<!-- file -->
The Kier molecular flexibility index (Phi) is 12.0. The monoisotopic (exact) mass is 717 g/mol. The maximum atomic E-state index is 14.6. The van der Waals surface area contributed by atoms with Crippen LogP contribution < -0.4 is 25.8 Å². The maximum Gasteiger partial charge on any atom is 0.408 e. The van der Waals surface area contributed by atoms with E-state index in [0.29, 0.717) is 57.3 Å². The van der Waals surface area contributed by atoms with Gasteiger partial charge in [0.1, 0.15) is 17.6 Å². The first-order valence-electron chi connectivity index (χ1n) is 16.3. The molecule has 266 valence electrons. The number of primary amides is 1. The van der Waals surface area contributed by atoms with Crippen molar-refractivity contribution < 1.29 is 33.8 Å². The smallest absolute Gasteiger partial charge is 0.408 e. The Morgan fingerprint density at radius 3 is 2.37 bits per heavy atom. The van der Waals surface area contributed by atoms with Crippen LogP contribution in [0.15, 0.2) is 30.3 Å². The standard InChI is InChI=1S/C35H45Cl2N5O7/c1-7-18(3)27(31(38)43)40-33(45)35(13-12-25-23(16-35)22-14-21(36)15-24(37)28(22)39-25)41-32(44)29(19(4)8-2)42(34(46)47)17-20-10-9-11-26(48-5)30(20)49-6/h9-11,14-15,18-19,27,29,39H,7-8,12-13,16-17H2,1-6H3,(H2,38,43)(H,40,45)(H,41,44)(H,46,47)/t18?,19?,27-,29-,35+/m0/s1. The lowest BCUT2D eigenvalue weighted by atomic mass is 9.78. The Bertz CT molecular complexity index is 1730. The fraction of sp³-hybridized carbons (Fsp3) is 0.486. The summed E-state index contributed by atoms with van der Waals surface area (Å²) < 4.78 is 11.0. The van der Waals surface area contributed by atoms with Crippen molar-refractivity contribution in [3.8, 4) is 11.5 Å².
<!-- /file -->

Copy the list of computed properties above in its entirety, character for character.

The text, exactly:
The Kier molecular flexibility index (Phi) is 12.0. The monoisotopic (exact) mass is 717 g/mol. The maximum atomic E-state index is 14.6. The van der Waals surface area contributed by atoms with Crippen LogP contribution < -0.4 is 25.8 Å². The maximum Gasteiger partial charge on any atom is 0.408 e. The van der Waals surface area contributed by atoms with E-state index in [0.29, 0.717) is 57.3 Å². The van der Waals surface area contributed by atoms with Gasteiger partial charge in [0.1, 0.15) is 17.6 Å². The first-order valence-electron chi connectivity index (χ1n) is 16.3. The molecule has 266 valence electrons. The number of primary amides is 1. The van der Waals surface area contributed by atoms with Crippen molar-refractivity contribution < 1.29 is 33.8 Å². The smallest absolute Gasteiger partial charge is 0.408 e. The Morgan fingerprint density at radius 3 is 2.37 bits per heavy atom. The van der Waals surface area contributed by atoms with Crippen LogP contribution in [0.15, 0.2) is 30.3 Å². The standard InChI is InChI=1S/C35H45Cl2N5O7/c1-7-18(3)27(31(38)43)40-33(45)35(13-12-25-23(16-35)22-14-21(36)15-24(37)28(22)39-25)41-32(44)29(19(4)8-2)42(34(46)47)17-20-10-9-11-26(48-5)30(20)49-6/h9-11,14-15,18-19,27,29,39H,7-8,12-13,16-17H2,1-6H3,(H2,38,43)(H,40,45)(H,41,44)(H,46,47)/t18?,19?,27-,29-,35+/m0/s1. The lowest BCUT2D eigenvalue weighted by atomic mass is 9.78. The Bertz CT molecular complexity index is 1730. The fraction of sp³-hybridized carbons (Fsp3) is 0.486. The summed E-state index contributed by atoms with van der Waals surface area (Å²) < 4.78 is 11.0. The van der Waals surface area contributed by atoms with Crippen molar-refractivity contribution in [3.8, 4) is 11.5 Å².